I am very pleased to hear that Bunnell has been put on notice regarding this issue. The United Methodist church has been in this location for over 100 years and it is part of their mission to “minister to the needs of the less fortunate”. We as a society cannot ignore (or eliminate) segments of our population because we do not approve of their lifestyle or appearance. The nazis thought this was the path to a “perfect” society. We must never forget how that notion played out.
No one said the sheltering tree shouldn’t or couldn’t help the homeless. I commend them for their efforts. With that being said, needs to be done in the appropriate setting, and location. Not a residential neighborhood.
one of the smallest, least fiscally robust cities in the county has the only homeless shelter, administered by those who don’t live in said city, funded by donations from coffers that also don’t live in said city.
Are the homeless in Palm Coast or Flagler Beach any less important before God? Why haven’t churches in these cities opened their doors as the Methodist church in bunnell? (Answer to that question is zoning & politics)
Unfortunately there is more to the issue, and it’s under the false flag of compassion and outreach.
because Flagler Beach and Palm Coast arent doing it, Bunnell shouldnt either?
Bunnell isn’t “doing it” people whom live outside of bunnell are running the shelter.. The actual residents should have a say on where that shelter is placed.
Gretchen Butler says
God bless the Sheltering Tree for all the efforts given and their BIG hearts to care for those in need. This is what we are called to do. Amen
Mike Cocchiola says
This is incredibly great news. It’s an interim solution for Flagler’s cold, hungry and homeless. Hopefully, the final decision will favor The Sheltering Tree and the First United Methodist Church to let them do the job on one else is doing.
Douglas Bentley says
We are delighted to hear the news about the homeless shelter remaining open for this winter. Many thanks to those brave souls of the sheltering tree who would not accept “no” for an answer.
Our family, along with many parishioners of Santa Maria del Mar Catholic Church, feel blest to be able to assist those most in need on colder evenings with a hot meal, a cot to sleep on, and providing needed clothing and shoes. Turning our backs on those in distress does not display Christian values. It doesn’t display decent, basic human respect either.
Although for the short term, the shelter remains open, let’s pray and continue to support the sheltering tree’s efforts for a permanent “yes” in the near future. Blessings, Doug
Great News ! We love the homeless just as much as the homefull! We are all people that deserve help and love.
Ron Fell says
It is good to hear we are not turning our back on the less fortunate. We should be there to help them in their time of need. This is the Cbristian thing to do. I want to thank the board and all the volunteers for not giving up.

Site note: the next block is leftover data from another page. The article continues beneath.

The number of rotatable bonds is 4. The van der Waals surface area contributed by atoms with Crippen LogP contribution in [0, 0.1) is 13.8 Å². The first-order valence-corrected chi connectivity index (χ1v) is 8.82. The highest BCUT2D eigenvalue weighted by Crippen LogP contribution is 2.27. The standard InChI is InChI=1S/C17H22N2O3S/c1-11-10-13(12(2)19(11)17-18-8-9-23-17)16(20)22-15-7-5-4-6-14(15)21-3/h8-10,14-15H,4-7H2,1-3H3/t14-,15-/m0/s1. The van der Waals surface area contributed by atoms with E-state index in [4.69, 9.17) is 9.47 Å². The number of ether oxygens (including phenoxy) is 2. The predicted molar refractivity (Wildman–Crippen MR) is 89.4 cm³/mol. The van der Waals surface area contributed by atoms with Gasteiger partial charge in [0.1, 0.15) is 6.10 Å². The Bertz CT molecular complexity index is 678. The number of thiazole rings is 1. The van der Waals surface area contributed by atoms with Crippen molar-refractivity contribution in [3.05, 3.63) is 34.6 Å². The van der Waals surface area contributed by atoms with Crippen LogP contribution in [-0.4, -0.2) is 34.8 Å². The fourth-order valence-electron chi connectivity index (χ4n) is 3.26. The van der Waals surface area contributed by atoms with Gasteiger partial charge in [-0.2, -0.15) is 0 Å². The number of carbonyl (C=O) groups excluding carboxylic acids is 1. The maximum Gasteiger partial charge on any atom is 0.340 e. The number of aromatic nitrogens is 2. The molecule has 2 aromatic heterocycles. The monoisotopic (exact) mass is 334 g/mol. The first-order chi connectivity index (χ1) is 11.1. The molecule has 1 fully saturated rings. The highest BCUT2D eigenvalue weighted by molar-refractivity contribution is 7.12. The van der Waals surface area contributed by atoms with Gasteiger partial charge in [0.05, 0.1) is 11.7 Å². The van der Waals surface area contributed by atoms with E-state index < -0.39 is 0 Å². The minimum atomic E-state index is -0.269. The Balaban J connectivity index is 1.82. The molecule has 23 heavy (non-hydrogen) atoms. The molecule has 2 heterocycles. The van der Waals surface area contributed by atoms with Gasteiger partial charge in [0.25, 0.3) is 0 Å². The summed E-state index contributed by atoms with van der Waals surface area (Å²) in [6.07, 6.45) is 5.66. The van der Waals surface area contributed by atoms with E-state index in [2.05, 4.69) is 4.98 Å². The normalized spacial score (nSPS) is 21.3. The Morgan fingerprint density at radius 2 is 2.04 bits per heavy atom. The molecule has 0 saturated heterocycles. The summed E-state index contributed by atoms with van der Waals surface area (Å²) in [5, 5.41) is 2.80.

Matt. 25:42-45 Jesus states, when we take care of those who are hungry and in need of shelter we are also doing it to him.
Aisling E says
So glad the kind volunteers pushed back and have been the voice the homeless need. The sheltering tree is a wonderful resource to the community, taking it away from people in need would be devastating. A community should reflect kindness and helping others in need. Sheltering people in cold weather shouldn’t ever be a question. If you cant leave your pet dog outside in colder temperatures how can you possibly sleep at night knowing people from your community are suffering through the night. Kindness always leads to better things. Small things we often take for granted like a warm place to stay on a cold night, or knowing someone cares, is often the difference between moving forward and falling backwards. Helping your community will always result in goods thing for everyone. Great job to those who have pushed to do the right thing!
Very pleased to hear this. Justice prevails. Its easy to argue that this facility shouldnt be in a neighborhood or should have different amenities but we have to remember, this is the only one. Thats it. There is nothing else. For now this place should be protected and hopefully the county will start setting aside funding for an even better facility in a location that suits the people of the county too. We have a responsibility as people to take care of each other and we should always try to support an organization that aims to do that.
robert traister says
Shame on you Bunnell, thank you DOJ. How about the county fixing the sheriff’s office to help the homeless for all of Flagler County like the Free Health Clinic did.
John Le Tellier says
We are looking forward to constructive colaberation with the entire County of Flagler and its officials. Perhaps the $200,000 that Joe Mullins previously offered to Volusia County would be far better suited into fixing that facility to have various organizations move into that facility.